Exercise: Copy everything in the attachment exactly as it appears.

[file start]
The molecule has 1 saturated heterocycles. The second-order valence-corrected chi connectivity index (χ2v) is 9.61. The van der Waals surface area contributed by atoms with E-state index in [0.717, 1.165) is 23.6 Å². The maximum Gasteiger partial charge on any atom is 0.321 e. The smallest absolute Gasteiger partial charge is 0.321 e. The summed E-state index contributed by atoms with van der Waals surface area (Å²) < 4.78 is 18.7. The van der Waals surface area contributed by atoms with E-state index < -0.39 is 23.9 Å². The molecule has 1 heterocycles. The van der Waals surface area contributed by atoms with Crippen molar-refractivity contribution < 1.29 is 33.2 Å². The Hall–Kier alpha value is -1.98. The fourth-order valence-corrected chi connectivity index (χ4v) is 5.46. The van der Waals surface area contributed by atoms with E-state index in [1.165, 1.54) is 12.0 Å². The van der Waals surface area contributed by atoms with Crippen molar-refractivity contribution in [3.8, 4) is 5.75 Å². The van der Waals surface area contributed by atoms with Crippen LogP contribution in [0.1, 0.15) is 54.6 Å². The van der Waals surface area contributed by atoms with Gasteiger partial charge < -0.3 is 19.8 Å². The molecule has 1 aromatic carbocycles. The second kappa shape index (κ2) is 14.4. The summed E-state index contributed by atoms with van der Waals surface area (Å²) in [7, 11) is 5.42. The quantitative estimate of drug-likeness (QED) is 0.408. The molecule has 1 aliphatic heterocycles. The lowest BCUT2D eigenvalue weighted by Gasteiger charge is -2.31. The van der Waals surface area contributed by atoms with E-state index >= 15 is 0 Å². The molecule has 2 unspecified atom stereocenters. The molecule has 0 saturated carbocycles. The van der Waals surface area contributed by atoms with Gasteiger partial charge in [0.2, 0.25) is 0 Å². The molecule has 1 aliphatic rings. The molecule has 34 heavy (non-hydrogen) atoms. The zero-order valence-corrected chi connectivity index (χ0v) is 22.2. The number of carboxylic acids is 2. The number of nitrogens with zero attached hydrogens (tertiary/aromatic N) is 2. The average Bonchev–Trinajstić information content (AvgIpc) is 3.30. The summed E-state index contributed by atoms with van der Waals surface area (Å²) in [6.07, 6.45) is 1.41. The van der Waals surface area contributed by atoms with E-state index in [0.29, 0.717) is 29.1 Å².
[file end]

The molecule has 1 saturated heterocycles. The second-order valence-corrected chi connectivity index (χ2v) is 9.61. The van der Waals surface area contributed by atoms with E-state index in [0.717, 1.165) is 23.6 Å². The maximum Gasteiger partial charge on any atom is 0.321 e. The smallest absolute Gasteiger partial charge is 0.321 e. The summed E-state index contributed by atoms with van der Waals surface area (Å²) < 4.78 is 18.7. The van der Waals surface area contributed by atoms with E-state index < -0.39 is 23.9 Å². The molecule has 1 heterocycles. The van der Waals surface area contributed by atoms with Crippen molar-refractivity contribution < 1.29 is 33.2 Å². The Hall–Kier alpha value is -1.98. The fourth-order valence-corrected chi connectivity index (χ4v) is 5.46. The van der Waals surface area contributed by atoms with E-state index in [1.165, 1.54) is 12.0 Å². The van der Waals surface area contributed by atoms with Crippen molar-refractivity contribution in [3.8, 4) is 5.75 Å². The van der Waals surface area contributed by atoms with Crippen LogP contribution in [0.1, 0.15) is 54.6 Å². The van der Waals surface area contributed by atoms with Gasteiger partial charge < -0.3 is 19.8 Å². The molecule has 1 aromatic carbocycles. The second kappa shape index (κ2) is 14.4. The summed E-state index contributed by atoms with van der Waals surface area (Å²) in [7, 11) is 5.42. The quantitative estimate of drug-likeness (QED) is 0.408. The molecule has 1 aliphatic heterocycles. The lowest BCUT2D eigenvalue weighted by Gasteiger charge is -2.31. The van der Waals surface area contributed by atoms with E-state index >= 15 is 0 Å². The molecule has 2 unspecified atom stereocenters. The molecule has 0 saturated carbocycles. The van der Waals surface area contributed by atoms with Gasteiger partial charge in [0.2, 0.25) is 0 Å². The molecule has 1 aliphatic rings. The molecule has 34 heavy (non-hydrogen) atoms. The zero-order valence-corrected chi connectivity index (χ0v) is 22.2. The number of carboxylic acids is 2. The number of nitrogens with zero attached hydrogens (tertiary/aromatic N) is 2. The average Bonchev–Trinajstić information content (AvgIpc) is 3.30. The summed E-state index contributed by atoms with van der Waals surface area (Å²) in [6.07, 6.45) is 1.41. The van der Waals surface area contributed by atoms with E-state index in [0.29, 0.717) is 29.1 Å².